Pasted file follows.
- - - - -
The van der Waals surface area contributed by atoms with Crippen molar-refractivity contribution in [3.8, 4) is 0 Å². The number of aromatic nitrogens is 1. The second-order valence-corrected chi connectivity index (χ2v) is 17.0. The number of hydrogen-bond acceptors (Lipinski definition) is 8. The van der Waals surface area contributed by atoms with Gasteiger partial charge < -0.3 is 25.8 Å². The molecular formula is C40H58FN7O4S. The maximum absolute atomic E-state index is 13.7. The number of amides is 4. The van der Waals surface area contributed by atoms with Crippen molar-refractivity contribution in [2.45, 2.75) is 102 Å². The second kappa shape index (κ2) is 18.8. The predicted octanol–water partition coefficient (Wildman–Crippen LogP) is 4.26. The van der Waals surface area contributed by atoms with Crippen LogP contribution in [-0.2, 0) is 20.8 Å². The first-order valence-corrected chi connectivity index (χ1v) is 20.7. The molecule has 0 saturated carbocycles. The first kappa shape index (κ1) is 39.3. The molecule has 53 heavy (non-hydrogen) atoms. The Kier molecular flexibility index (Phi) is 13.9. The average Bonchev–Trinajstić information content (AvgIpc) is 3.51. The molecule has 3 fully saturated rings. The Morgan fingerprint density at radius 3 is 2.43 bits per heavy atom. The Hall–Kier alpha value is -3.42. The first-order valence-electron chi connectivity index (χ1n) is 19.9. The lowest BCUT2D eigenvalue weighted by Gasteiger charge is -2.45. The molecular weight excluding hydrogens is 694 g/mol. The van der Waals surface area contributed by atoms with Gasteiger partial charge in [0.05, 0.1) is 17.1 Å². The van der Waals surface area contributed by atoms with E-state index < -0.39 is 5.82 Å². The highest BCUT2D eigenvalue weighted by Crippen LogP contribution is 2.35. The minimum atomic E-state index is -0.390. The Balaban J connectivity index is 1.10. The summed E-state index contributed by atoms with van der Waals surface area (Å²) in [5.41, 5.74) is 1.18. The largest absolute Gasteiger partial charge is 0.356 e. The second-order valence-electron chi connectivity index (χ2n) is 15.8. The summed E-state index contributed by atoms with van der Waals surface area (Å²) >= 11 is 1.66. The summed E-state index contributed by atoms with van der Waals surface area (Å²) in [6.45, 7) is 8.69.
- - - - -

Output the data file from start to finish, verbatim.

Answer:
The van der Waals surface area contributed by atoms with Crippen molar-refractivity contribution in [3.8, 4) is 0 Å². The number of aromatic nitrogens is 1. The second-order valence-corrected chi connectivity index (χ2v) is 17.0. The number of hydrogen-bond acceptors (Lipinski definition) is 8. The van der Waals surface area contributed by atoms with Gasteiger partial charge < -0.3 is 25.8 Å². The molecular formula is C40H58FN7O4S. The maximum absolute atomic E-state index is 13.7. The number of amides is 4. The van der Waals surface area contributed by atoms with Crippen molar-refractivity contribution in [2.45, 2.75) is 102 Å². The second kappa shape index (κ2) is 18.8. The predicted octanol–water partition coefficient (Wildman–Crippen LogP) is 4.26. The van der Waals surface area contributed by atoms with Crippen LogP contribution in [-0.2, 0) is 20.8 Å². The first-order valence-corrected chi connectivity index (χ1v) is 20.7. The molecule has 0 saturated carbocycles. The first kappa shape index (κ1) is 39.3. The molecule has 53 heavy (non-hydrogen) atoms. The Kier molecular flexibility index (Phi) is 13.9. The average Bonchev–Trinajstić information content (AvgIpc) is 3.51. The molecule has 3 fully saturated rings. The Morgan fingerprint density at radius 3 is 2.43 bits per heavy atom. The Hall–Kier alpha value is -3.42. The first-order valence-electron chi connectivity index (χ1n) is 19.9. The lowest BCUT2D eigenvalue weighted by Gasteiger charge is -2.45. The molecular weight excluding hydrogens is 694 g/mol. The van der Waals surface area contributed by atoms with Gasteiger partial charge in [0.05, 0.1) is 17.1 Å². The van der Waals surface area contributed by atoms with E-state index < -0.39 is 5.82 Å². The highest BCUT2D eigenvalue weighted by Crippen LogP contribution is 2.35. The minimum atomic E-state index is -0.390. The Balaban J connectivity index is 1.10. The summed E-state index contributed by atoms with van der Waals surface area (Å²) in [5.41, 5.74) is 1.18. The largest absolute Gasteiger partial charge is 0.356 e. The second-order valence-electron chi connectivity index (χ2n) is 15.8. The summed E-state index contributed by atoms with van der Waals surface area (Å²) >= 11 is 1.66. The summed E-state index contributed by atoms with van der Waals surface area (Å²) in [6.45, 7) is 8.69.